Madhumadhavai Ragini: Page from a Dispersed Ragamala Series (Garland of Musical Modes), Marwar, Rajasthan, India, c. 1640–50, Ink and opaque watercolour on paper.

Shri Raga, from a Ragamala (Garland of Melodies), Nasiruddin, Rajput Kingdom of Bikaner, Rajasthan, India, c. 1695, Gum tempera and gold on paper.

The relationship between the raga and ragini is particularly important in ragamala paintings as a site for the exploration for romantic, erotic and devotional love. The increased patronage towards manuscript painting across the subcontinent in the sixteenth century coincided with the rise of the Bhakti movement. This resulted, among other things, in the depiction of love and divine devotion as nearly interchangeable concepts in Rajput painting. The earliest surviving example of ragamala painting is a set of ten images showing five ragas and five raginis, painted in the margins of a now lost manuscript made in 1475. These ragas are clearly divine figures, at least two of which can be identified as Shiva and Vishnu. However, the next instances of ragamala painting a century later show scenes of ragas and raginis in human form, particularly ones where raginis are longing for an absent lover. Such ragamala paintings were seen as a set of images describing the love between the human and the divine, evoking moods that could be playful, mournful, serene or secretive. This conflation of god with mortal and love with devotion, set against a lush, natural backdrop, was a result of emerging ideas of worship inspired by the Bhakti movement.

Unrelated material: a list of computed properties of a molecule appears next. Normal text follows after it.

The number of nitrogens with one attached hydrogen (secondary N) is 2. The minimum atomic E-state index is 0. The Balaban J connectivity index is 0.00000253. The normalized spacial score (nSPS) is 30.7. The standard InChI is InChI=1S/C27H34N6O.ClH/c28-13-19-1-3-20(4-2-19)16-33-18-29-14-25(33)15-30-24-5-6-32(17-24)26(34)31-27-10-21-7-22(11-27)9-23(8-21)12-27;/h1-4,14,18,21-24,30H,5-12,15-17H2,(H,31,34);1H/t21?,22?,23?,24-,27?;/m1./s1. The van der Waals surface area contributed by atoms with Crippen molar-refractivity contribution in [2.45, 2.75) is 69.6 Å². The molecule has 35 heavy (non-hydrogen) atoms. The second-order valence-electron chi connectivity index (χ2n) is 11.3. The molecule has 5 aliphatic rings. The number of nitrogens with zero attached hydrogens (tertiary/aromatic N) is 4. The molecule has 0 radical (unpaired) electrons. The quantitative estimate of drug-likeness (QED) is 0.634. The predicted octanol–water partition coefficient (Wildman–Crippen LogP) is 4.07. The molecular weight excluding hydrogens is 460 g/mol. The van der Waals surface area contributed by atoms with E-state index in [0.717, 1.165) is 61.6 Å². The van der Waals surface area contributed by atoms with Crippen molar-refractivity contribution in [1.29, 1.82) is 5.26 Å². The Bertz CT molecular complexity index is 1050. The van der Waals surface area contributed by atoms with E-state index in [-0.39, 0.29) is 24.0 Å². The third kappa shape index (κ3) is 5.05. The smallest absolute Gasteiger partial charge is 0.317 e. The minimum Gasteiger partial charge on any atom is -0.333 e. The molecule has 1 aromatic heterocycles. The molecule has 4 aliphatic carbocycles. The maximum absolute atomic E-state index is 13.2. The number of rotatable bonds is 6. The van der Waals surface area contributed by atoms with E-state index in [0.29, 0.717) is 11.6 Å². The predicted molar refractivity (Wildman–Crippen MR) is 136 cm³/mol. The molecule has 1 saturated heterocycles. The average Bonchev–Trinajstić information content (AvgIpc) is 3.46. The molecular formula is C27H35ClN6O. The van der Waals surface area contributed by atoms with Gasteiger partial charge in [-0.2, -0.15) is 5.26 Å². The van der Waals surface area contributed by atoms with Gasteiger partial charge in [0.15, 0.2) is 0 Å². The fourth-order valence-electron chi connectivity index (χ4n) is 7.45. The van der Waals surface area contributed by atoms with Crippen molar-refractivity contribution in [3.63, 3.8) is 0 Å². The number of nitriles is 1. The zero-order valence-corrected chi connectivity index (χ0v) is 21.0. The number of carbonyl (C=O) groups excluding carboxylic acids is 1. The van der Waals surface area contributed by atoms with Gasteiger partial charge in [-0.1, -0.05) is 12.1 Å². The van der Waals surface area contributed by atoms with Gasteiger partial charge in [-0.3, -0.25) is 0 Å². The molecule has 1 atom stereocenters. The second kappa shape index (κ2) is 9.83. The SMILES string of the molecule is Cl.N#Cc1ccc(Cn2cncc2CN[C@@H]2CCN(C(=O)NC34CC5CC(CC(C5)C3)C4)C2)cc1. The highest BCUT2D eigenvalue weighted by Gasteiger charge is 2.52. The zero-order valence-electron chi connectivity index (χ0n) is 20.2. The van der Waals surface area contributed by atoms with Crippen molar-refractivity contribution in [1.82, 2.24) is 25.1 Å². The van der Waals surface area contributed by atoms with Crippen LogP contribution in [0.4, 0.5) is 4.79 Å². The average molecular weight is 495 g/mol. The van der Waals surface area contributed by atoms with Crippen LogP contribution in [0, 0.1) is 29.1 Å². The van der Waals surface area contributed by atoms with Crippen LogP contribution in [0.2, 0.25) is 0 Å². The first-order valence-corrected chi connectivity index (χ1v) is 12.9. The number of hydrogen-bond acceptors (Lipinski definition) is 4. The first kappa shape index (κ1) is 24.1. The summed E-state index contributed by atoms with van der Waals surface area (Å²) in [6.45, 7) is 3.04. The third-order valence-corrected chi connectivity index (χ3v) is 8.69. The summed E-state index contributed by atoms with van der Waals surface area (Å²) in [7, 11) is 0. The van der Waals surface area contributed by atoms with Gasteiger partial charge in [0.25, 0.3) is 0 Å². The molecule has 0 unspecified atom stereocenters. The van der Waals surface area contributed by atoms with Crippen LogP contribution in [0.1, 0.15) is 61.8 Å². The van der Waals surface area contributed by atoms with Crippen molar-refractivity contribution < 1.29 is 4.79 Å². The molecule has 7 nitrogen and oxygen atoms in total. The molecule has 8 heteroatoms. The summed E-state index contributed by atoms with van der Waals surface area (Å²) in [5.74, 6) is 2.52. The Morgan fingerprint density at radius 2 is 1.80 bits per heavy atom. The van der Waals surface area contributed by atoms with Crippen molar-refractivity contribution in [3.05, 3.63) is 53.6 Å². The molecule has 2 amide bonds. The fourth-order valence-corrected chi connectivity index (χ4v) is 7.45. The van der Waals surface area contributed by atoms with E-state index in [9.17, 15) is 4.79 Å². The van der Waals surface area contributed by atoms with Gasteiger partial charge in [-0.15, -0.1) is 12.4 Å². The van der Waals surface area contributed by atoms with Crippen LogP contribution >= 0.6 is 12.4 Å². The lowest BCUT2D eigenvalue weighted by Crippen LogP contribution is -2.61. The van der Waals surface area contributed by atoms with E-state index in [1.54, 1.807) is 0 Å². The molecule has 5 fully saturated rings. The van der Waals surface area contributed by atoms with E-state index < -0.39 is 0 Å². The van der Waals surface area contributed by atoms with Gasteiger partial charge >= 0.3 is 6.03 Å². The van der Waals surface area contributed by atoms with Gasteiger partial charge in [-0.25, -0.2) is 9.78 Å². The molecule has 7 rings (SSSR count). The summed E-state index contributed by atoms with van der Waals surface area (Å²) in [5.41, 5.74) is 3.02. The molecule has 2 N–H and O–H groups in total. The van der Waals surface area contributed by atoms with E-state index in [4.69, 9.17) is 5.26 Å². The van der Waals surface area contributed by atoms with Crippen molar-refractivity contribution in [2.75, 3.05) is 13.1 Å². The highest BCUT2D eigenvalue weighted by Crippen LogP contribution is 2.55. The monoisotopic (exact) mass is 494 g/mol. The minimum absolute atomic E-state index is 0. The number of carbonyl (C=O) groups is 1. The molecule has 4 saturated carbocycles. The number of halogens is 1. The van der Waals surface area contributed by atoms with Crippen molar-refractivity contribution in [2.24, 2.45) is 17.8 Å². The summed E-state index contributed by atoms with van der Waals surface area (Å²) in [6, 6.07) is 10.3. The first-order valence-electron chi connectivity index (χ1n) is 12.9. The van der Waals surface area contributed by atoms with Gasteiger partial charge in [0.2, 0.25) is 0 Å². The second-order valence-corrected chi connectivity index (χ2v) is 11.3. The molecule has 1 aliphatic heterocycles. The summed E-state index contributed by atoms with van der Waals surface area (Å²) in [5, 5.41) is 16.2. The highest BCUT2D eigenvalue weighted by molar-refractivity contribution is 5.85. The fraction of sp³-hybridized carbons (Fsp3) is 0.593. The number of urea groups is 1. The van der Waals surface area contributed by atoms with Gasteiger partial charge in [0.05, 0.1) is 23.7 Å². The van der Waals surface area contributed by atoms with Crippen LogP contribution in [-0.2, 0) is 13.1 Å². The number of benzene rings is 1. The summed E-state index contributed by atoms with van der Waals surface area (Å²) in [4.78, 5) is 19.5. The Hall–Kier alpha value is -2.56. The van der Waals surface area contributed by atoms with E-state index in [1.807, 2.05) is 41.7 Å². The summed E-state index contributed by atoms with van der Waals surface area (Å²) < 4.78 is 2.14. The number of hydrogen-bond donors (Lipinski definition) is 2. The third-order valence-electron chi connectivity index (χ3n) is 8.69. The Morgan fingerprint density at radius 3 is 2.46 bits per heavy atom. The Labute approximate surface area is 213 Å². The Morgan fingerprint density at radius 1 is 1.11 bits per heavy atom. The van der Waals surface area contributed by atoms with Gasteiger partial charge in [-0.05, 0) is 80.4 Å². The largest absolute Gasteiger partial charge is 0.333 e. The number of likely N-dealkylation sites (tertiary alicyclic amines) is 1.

Apart from Rajput kingdoms, ragamala paintings were also made for the Deccan courts of Ahmadnagar and Bijapur in the late sixteenth century, a period in which illustrated manuscripts received generous patronage in the region. Scholars speculate that Hindu feudal lords in the northern Deccan may also have commissioned a few ragamala sets around this time. By 1650, however, few ragamala sets were being made in the Deccan and many of these were supported by the patronage of Rajput courts, resulting in a hybrid style that catered to the tastes of specific Rajasthani courts while retaining the hand of Deccani artisans. In some cases, the facial features, costumes and accessories of ragas and raginis would appear overtly Mughal, despite not being made for the Mughal court. These may have been attempts by the vassal kingdoms in Rajasthan to gain favour with the Mughals by emulating their style or even painting these figures in the likeness of the Mughal royal family.

From the late nineteenth century onwards, manuscript painting as a court art suffered a decline and, today, most ragamala sets have been dispersed across the world. Some examples can be found in the collections of the Metropolitan Museum of Art, New York, USA; the British Museum, London, UK; and the Salar Jung Museum, Hyderabad, to name a few.

This article first appeared in the MAP Academy Encyclopedia of Art. 

The MAP Academy is a non-profit online platform consisting of an Encyclopedia of Art, Courses and a Blog, that encourages knowledge building and engagement with the visual arts and histories of South Asia. Our team of researchers, editors, writers and creatives are united by a shared goal of creating more equitable resources for the study of art histories from the region.

Published: 05 Jun 2023